Why macroprudential regulation?

By Matt Nolan 11/09/2012

With the RBNZ asking for comments on the upcoming countercyclical capital adequacy  regulation, and the RBA/APRA releasing a report on macroprudential policy now is a good time to ask – why?

I have seen many people justify these types of policies based on “debt being high” – but this doesn’t answer “why”.  I’ve heard a large number of people say it is because government savings made the private sector borrow, leading to financial instability – this not only doesn’t answer why, but it doesn’t involve any sort of sensible role for private agents and so is incoherent.

However, economists aren’t keen to let this issue slide – thank goodness!  The key concern, as previously mentioned, is trying to figure out what the market failure involved is.  What factors drive the systemic risk in the financial sector?  One interesting approach to microfound the incentives through the cycle that lead to this market failure is found here – one I found interesting at least, as there are many more :)

Now, it is useful to ask why for a couple of reasons:

  1. We can explain why these policies are actually a good idea – remember, just because something is volatile doesn’t make it bad instead we have to explain why to understand it in this sense.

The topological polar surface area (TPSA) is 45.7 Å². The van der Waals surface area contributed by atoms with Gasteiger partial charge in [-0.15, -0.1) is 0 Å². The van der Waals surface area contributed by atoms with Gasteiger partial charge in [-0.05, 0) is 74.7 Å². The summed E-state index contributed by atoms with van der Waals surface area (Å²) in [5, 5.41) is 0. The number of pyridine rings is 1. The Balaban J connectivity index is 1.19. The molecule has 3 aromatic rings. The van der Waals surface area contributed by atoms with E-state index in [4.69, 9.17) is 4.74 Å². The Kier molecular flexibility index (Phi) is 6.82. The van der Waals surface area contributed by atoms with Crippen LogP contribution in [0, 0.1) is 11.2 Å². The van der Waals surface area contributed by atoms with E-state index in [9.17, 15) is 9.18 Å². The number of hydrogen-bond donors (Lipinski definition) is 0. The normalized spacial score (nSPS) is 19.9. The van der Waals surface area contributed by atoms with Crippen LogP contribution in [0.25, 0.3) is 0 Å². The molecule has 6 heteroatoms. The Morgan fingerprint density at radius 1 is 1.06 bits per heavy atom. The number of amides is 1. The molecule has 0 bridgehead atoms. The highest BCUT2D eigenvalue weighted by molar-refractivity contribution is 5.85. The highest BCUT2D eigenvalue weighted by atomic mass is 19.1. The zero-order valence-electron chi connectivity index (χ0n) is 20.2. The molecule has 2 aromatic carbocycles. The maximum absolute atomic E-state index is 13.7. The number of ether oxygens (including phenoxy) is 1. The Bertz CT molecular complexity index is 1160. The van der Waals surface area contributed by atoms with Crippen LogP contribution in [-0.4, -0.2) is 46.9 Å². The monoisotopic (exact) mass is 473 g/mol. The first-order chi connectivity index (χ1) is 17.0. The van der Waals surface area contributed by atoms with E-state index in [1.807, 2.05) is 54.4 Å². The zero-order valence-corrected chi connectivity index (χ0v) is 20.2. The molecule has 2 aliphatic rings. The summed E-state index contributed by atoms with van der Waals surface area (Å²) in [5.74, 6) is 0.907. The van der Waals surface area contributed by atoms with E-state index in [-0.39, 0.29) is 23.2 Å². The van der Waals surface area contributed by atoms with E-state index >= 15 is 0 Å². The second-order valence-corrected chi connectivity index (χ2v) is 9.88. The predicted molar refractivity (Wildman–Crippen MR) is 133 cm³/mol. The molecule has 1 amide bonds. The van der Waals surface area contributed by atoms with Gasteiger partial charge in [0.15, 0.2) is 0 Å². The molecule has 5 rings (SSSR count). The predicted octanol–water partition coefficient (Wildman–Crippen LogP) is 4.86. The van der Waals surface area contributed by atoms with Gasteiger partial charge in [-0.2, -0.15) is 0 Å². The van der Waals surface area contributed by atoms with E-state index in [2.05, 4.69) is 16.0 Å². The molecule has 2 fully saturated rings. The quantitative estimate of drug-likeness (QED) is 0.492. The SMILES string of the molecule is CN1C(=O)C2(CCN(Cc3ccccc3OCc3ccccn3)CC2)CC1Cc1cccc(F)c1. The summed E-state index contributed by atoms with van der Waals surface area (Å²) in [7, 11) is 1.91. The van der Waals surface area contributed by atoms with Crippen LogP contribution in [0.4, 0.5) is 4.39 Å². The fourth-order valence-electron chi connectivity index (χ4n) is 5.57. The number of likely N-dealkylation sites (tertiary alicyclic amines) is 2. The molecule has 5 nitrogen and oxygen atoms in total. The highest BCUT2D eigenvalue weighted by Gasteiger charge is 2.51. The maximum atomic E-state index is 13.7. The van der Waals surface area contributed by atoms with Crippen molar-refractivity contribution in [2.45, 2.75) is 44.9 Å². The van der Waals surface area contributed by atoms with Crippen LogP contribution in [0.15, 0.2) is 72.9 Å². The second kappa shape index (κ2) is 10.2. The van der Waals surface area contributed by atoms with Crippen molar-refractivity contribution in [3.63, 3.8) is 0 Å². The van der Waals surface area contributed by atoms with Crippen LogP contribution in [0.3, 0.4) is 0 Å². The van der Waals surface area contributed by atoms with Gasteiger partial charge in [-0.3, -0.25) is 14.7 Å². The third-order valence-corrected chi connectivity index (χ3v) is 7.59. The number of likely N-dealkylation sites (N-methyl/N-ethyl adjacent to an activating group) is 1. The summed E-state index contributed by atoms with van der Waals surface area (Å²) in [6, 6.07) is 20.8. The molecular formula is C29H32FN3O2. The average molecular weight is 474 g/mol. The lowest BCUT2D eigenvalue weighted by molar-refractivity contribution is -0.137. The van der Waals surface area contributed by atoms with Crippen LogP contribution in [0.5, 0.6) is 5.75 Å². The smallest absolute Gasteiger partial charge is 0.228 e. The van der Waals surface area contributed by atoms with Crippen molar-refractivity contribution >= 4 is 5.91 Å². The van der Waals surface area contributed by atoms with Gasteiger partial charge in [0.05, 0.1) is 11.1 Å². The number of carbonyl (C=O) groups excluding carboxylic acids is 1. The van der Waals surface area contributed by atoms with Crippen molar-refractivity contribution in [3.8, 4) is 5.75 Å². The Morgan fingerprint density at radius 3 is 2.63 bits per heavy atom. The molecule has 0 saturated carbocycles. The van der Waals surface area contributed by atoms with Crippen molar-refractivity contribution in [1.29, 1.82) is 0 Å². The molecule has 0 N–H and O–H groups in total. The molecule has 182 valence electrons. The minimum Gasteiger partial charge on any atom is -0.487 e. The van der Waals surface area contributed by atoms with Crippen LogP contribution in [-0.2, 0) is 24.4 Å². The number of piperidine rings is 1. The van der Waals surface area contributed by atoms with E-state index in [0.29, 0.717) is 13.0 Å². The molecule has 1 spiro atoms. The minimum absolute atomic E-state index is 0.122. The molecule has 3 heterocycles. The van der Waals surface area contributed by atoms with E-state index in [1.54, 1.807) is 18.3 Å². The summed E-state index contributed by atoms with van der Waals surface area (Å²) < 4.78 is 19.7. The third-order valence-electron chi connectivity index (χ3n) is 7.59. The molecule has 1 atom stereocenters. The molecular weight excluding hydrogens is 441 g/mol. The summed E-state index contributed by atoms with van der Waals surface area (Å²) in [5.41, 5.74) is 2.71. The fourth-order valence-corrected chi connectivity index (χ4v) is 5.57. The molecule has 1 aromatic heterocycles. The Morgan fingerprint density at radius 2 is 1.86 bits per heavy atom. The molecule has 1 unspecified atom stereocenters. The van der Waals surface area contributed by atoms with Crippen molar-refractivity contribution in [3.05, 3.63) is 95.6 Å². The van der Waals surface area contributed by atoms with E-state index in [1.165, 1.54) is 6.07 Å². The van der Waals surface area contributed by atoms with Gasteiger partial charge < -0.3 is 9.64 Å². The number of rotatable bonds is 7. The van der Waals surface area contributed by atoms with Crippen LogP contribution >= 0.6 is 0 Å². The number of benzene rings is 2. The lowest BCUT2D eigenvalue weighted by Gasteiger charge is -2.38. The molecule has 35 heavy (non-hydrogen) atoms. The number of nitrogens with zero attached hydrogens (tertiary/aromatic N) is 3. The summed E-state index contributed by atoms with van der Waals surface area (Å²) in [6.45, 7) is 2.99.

2. We can understand the impact of the policies – remember that it is likely that some financial regulation will involve a trade-off between output and stability.  When that is the case, we want to actually decide whether this trade-off is worthwhile.

If we can answer these, we can put in place good policy, policy we can explain, with impacts we can describe, and outcomes we can understand (and hopefully anticipate).

0 Responses to “Why macroprudential regulation?”

  • The di Iasio paper is quite good, it certainly describes the procycical effect of VAR well. I am not sure about the throwaway comment at the end about higher capital requirements on banks restricting credit supply. The banks put this about but it is just not right. I think it was Charles Calomiris who said a bank CEO told him he could easily raise more equity, he just didn’t like the price. So just make them – it’s not that hard. The end position is we just get back to making banks hold 20+% equity again, they will become low beta, ROE will fall and guess what – they will also stop trading at a massive discount to book. Banks targeting 15-25% ROEs is silly, but still normal.